United States District Court, W.D. Oklahoma
TIMOTHY D. DeGIUSTI UNITED STATES DISTRICT JUDGE.
matter is before the Court for review of the Report and
Recommendation [Doc. No. 36], issued by United States
Magistrate Judge Shon T. Erwin pursuant to 28 U.S.C. §
636(b)(1)(B) and (C). Judge Erwin recommends the dismissal
without prejudice of Plaintiff's civil rights action
against Correctional Officer Gonzalez (hereafter
“Defendant Gonzalez”) pursuant to Fed.R.Civ.P.
4(m), based on findings that Plaintiff has not shown good
cause for his failure to serve Defendant Gonzalez for more
than a year and that a permissive extension of time for
service is not warranted.
a federal prisoner appearing pro se, has filed a
timely written Objection [Doc. No. 37]. Plaintiff agrees with
Judge Erwin's summary of the procedural history of the
case, and although Plaintiff's position regarding prior
attempts to serve Defendant Gonzalez is not entirely clear,
the Court finds no basis for objection to Judge Erwin's
statement that Defendant Gonzalez remains unserved. The Court
has already determined that Plaintiff's attempts were
ineffective and “Defendant Gonzalez has not been
properly served” with process. See 10/18/17
Order [Doc. No. 29] at 2.
explains in his Objection and an attached affidavit the
extent of his efforts to determine the full name of Defendant
Gonzalez and his current whereabouts, that is, a current
place of employment within the Bureau of Prisons, a current
employer, or a residence address. These have included
contacts with the Federal Transfer Center where the alleged
incident occurred, written requests to the Bureau of Prisons,
including a Freedom of Information Act (FOIA) request, and
requests for assistance from staff members at Plaintiff's
current place of confinement. Plaintiff states these contacts
and requests have drawn no response, except he has been
informed that an answer to his FOIA request “will take
up to nine months.” See Obj. at 3. Plaintiff
asks the Court to order “the Federal Bureau of Prisons
and the Department of Justice . . . to reveal this staff
member[']s full name and his whereabouts to the U.S.
Marshal so that this defendant can be
found.” Plaintiff has previously filed in the case
record a copy of his FOIA request to the Bureau of Prisons;
his letter indicates that he is also unsure of the correct
spelling of “Gonzalez” or “Gonzales.”
See Letter [Doc. No. 35].
Court must make a de novo determination of any
portion of the Report to which a specific objection is made,
and may accept, reject, or modify the recommended decision,
or return the matter to the magistrate judge with
instructions. See 28 U.S.C. § 636(b)(1); Fed.R.Civ.P.
72(b)(3). Liberally construing Plaintiff's pro
se Objection, the Court understands that Plaintiff
objects to Judge Erwin's findings that Plaintiff has not
demonstrated “good cause” for a mandatory
extension of time under Rule 4(m) and that a permissive
extension of time is not warranted.
legal framework for the Court's analysis of these issues
is correctly stated by Judge Erwin in his Report.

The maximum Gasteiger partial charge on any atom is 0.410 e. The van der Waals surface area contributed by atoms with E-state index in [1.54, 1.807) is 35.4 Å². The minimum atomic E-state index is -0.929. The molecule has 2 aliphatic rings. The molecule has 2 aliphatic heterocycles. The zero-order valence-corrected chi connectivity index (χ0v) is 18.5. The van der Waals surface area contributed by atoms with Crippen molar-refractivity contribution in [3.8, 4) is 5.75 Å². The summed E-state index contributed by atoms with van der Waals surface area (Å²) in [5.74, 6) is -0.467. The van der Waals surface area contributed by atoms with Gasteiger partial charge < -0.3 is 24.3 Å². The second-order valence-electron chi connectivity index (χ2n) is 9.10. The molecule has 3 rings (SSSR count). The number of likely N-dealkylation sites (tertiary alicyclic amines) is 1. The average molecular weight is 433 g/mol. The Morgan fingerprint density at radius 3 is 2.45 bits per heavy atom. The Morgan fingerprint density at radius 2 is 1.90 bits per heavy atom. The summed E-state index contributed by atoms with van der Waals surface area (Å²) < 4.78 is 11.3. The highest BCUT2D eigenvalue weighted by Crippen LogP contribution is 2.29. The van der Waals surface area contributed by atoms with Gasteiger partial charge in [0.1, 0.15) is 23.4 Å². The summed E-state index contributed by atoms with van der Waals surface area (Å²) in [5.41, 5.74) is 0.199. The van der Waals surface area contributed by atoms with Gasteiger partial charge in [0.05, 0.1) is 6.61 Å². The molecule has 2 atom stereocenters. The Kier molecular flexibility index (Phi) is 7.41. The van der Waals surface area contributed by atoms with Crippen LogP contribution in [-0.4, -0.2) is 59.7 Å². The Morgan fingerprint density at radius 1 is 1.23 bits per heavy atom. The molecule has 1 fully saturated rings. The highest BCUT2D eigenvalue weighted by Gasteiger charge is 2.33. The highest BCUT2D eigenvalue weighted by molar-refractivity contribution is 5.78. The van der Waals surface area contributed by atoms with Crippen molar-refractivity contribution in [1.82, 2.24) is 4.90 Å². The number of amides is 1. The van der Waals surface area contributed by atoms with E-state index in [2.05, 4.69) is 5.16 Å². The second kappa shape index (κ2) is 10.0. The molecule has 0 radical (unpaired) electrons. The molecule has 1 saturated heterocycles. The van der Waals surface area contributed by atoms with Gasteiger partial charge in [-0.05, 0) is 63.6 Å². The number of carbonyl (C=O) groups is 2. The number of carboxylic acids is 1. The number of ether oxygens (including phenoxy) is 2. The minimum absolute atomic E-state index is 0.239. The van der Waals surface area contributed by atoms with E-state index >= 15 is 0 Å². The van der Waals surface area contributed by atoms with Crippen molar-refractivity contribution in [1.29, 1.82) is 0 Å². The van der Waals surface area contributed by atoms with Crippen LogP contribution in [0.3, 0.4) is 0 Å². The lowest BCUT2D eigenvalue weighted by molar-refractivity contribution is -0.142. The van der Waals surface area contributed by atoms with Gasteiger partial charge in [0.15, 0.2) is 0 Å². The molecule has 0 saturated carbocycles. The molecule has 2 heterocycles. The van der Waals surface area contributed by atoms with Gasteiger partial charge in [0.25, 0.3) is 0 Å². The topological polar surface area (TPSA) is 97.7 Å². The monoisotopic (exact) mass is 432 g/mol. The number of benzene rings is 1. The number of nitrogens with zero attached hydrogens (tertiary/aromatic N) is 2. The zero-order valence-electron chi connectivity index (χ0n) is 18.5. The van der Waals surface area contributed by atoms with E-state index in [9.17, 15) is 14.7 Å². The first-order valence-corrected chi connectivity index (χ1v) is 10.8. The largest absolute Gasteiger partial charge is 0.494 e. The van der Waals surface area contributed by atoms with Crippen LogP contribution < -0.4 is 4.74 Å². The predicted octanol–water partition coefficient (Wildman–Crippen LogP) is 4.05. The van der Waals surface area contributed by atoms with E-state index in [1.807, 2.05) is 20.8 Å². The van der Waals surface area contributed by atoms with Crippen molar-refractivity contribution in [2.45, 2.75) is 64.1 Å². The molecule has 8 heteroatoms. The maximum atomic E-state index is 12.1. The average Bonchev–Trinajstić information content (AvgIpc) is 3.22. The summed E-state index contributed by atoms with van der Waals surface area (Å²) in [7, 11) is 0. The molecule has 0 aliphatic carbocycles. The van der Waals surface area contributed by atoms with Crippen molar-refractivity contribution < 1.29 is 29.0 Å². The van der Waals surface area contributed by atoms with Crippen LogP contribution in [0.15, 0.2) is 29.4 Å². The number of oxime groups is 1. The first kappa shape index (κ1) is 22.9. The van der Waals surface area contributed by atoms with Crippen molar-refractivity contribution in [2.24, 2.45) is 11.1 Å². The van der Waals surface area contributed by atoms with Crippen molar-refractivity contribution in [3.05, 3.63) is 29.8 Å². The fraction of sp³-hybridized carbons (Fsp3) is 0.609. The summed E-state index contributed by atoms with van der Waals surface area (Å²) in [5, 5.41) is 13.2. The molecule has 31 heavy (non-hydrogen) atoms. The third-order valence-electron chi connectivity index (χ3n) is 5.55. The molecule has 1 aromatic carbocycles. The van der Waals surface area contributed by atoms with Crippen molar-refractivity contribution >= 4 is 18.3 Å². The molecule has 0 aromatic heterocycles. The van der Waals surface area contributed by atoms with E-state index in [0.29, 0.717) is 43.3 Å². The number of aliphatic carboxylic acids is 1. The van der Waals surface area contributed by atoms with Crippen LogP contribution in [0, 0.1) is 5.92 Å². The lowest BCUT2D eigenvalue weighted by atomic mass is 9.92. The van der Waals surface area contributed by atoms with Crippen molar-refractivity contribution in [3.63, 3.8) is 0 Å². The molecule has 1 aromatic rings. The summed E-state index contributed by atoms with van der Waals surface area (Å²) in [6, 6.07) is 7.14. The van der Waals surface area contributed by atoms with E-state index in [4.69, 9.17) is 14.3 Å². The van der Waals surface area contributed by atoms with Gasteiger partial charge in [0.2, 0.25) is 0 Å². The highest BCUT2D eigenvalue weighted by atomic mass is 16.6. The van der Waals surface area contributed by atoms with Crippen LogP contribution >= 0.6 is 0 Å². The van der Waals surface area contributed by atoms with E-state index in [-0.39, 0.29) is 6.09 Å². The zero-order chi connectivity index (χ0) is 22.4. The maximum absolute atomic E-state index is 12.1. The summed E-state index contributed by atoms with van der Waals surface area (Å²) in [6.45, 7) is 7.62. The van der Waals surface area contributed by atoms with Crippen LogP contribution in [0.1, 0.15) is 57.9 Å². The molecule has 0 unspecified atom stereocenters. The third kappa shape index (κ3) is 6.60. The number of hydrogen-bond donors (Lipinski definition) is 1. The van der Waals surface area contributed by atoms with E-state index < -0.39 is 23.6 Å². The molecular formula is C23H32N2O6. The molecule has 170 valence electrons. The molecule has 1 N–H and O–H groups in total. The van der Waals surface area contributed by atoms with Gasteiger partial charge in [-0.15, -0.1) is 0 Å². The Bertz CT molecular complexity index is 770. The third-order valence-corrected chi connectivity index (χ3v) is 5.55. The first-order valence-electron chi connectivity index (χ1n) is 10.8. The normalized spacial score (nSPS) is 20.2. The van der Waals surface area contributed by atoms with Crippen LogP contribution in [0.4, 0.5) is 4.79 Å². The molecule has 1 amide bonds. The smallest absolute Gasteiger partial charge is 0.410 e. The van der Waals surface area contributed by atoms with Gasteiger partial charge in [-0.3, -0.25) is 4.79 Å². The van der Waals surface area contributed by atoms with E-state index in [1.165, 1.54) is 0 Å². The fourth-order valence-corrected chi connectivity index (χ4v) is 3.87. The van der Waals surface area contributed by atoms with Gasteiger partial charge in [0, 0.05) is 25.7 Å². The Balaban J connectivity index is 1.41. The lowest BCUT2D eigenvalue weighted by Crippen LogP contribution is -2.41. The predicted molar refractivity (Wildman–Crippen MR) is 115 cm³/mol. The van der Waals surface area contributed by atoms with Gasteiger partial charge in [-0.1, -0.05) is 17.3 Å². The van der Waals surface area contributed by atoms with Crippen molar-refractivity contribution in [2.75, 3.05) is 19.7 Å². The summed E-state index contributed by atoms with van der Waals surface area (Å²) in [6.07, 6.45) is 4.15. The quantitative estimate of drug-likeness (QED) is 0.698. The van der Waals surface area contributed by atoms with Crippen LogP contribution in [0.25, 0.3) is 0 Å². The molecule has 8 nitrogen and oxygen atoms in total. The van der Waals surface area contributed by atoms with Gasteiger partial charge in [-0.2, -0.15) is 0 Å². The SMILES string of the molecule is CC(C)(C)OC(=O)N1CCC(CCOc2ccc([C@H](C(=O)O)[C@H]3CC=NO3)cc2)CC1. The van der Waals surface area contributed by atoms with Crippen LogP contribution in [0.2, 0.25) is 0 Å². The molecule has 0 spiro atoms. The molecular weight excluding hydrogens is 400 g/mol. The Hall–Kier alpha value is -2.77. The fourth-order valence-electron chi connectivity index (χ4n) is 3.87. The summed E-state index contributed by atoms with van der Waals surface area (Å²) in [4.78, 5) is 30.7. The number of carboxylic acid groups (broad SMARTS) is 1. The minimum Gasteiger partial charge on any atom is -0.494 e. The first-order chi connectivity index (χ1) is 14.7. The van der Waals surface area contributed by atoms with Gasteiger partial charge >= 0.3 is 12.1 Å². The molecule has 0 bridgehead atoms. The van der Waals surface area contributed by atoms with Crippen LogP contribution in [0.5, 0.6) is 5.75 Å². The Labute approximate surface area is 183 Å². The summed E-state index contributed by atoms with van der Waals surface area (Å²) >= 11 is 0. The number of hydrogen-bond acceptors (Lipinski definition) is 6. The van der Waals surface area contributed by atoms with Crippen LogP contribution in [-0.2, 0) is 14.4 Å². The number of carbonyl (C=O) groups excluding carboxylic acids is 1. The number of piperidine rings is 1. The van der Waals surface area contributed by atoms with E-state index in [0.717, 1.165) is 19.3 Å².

See R&R at 3-5. Upon de novo
consideration, the Court reluctantly agrees that no further
extensions of time for service should be granted.
Erwin's finding that Plaintiff has not demonstrated
“good cause” for the lack of service is based
both on the length of time the case has been pending without
service, and Plaintiff's inability thus far to determine
the identity of Defendant Gonzalez or his current
whereabouts. Plaintiff was first advised of the 90-day time
limit for service by the Order Requiring Service and Special
Report, which was issued on October 20, 2016.Plaintiff's
efforts to identify and locate Defendant Gonzalez have
apparently been ongoing since Judge Erwin informed Plaintiff
by Order of June 5, 2017, that his first attempts at service
were ineffective. Judge Erwin and the undersigned judge have
previously granted Plaintiff multiple extensions of time to
serve Defendant Gonzalez. While the Court, like Judge Erwin,
is sympathetic to Plaintiff's situation, his case cannot
be put on hold indefinitely without any realistic hope for
better success in the near future in identifying and locating
Defendant Gonzalez (or even determining a correct spelling of
his surname). At this point, Plaintiff can no longer
establish a diligent effort to comply with the time limit for
to consider a discretionary extension of time for service
under Rule 4(m), Plaintiff's makes no objection to Judge
Erwin's analysis of this issue. Nevertheless, the Court
has reviewed the analysis and fully concurs in Judge
Erwin's finding that a dismissal without prejudice is
appropriate. Because this Bivens action was timely
filed within the applicable statute of limitations, a
dismissal without prejudice will not operate to bar a future
filing; a refiled action is preserved by Oklahoma's
savings statute, Okla. Stat. tit. 12, § 100.
See, e.g., Roberts v. Barreras,
484 F.3d 1236, 1242-43 (10th Cir. 2007) (applying state
tolling statute in Bivens action). For the reasons
stated by Judge Erwin, the Court finds that a further
extension of time to effect service of process is unwarranted
under the circumstances and that the action against Defendant
Gonzalez should be dismissed without prejudice under Rule
THEREFORE ORDERED that the Report and Recommendation [Doc.
No. 36] is ADOPTED. This action is DISMISSED WITHOUT
PREJUDICE as to all parties and claims. A separate
judgment of dismissal shall be entered.
 Plaintiff also suggests that the
United States Attorney or the Department of Justice could
waive service of process on behalf of Defendant Gonzalez.
However, Rule 4(d)(1) authorizes a waiver of service only by
the individual defendant subject to service.
 The commencement of the 90-day period
was postponed until that date. See Order Requiring
Service [Doc. ...